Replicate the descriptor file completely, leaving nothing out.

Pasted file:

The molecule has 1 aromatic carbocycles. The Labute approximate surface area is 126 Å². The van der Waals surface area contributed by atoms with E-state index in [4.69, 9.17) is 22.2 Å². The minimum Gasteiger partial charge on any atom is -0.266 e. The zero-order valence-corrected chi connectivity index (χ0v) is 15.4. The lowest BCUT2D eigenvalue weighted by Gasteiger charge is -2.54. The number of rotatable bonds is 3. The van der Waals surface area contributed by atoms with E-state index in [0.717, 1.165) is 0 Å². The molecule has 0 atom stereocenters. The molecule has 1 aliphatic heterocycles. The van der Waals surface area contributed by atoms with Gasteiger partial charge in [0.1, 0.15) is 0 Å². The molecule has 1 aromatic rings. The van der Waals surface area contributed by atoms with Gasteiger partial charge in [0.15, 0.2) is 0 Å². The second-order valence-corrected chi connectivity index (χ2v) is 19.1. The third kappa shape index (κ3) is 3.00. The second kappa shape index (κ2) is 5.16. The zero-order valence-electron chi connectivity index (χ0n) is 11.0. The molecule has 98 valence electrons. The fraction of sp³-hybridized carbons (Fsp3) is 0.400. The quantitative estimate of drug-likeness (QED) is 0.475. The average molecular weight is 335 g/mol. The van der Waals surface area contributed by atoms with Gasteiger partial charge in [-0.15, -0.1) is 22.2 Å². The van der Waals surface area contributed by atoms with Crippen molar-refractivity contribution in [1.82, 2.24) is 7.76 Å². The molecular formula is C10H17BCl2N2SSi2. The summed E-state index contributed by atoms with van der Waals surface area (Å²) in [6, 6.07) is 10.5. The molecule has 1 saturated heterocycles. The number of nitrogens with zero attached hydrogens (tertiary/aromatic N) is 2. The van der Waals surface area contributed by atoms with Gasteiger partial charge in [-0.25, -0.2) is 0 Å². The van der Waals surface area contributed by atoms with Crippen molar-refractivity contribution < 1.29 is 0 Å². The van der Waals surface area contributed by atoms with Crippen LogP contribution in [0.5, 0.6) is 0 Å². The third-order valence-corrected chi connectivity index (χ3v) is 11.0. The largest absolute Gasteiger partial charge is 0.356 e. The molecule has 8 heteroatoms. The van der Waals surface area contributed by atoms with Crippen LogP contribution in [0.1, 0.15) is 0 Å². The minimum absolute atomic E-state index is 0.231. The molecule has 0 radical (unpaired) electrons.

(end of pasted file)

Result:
The molecule has 1 aromatic carbocycles. The Labute approximate surface area is 126 Å². The van der Waals surface area contributed by atoms with E-state index in [4.69, 9.17) is 22.2 Å². The minimum Gasteiger partial charge on any atom is -0.266 e. The zero-order valence-corrected chi connectivity index (χ0v) is 15.4. The lowest BCUT2D eigenvalue weighted by Gasteiger charge is -2.54. The number of rotatable bonds is 3. The van der Waals surface area contributed by atoms with E-state index in [0.717, 1.165) is 0 Å². The molecule has 0 atom stereocenters. The molecule has 1 aliphatic heterocycles. The van der Waals surface area contributed by atoms with Gasteiger partial charge in [0.1, 0.15) is 0 Å². The molecule has 1 aromatic rings. The van der Waals surface area contributed by atoms with Gasteiger partial charge in [0.15, 0.2) is 0 Å². The second-order valence-corrected chi connectivity index (χ2v) is 19.1. The third kappa shape index (κ3) is 3.00. The second kappa shape index (κ2) is 5.16. The zero-order valence-electron chi connectivity index (χ0n) is 11.0. The molecule has 98 valence electrons. The fraction of sp³-hybridized carbons (Fsp3) is 0.400. The quantitative estimate of drug-likeness (QED) is 0.475. The average molecular weight is 335 g/mol. The van der Waals surface area contributed by atoms with Gasteiger partial charge in [-0.15, -0.1) is 22.2 Å². The van der Waals surface area contributed by atoms with Crippen molar-refractivity contribution in [1.82, 2.24) is 7.76 Å². The molecular formula is C10H17BCl2N2SSi2. The summed E-state index contributed by atoms with van der Waals surface area (Å²) in [6, 6.07) is 10.5. The molecule has 1 saturated heterocycles. The number of nitrogens with zero attached hydrogens (tertiary/aromatic N) is 2. The van der Waals surface area contributed by atoms with Gasteiger partial charge in [-0.25, -0.2) is 0 Å². The van der Waals surface area contributed by atoms with Crippen molar-refractivity contribution < 1.29 is 0 Å². The van der Waals surface area contributed by atoms with Crippen LogP contribution in [0.5, 0.6) is 0 Å². The third-order valence-corrected chi connectivity index (χ3v) is 11.0. The largest absolute Gasteiger partial charge is 0.356 e. The molecule has 8 heteroatoms. The van der Waals surface area contributed by atoms with Crippen LogP contribution in [0.1, 0.15) is 0 Å². The minimum absolute atomic E-state index is 0.231. The molecule has 0 radical (unpaired) electrons.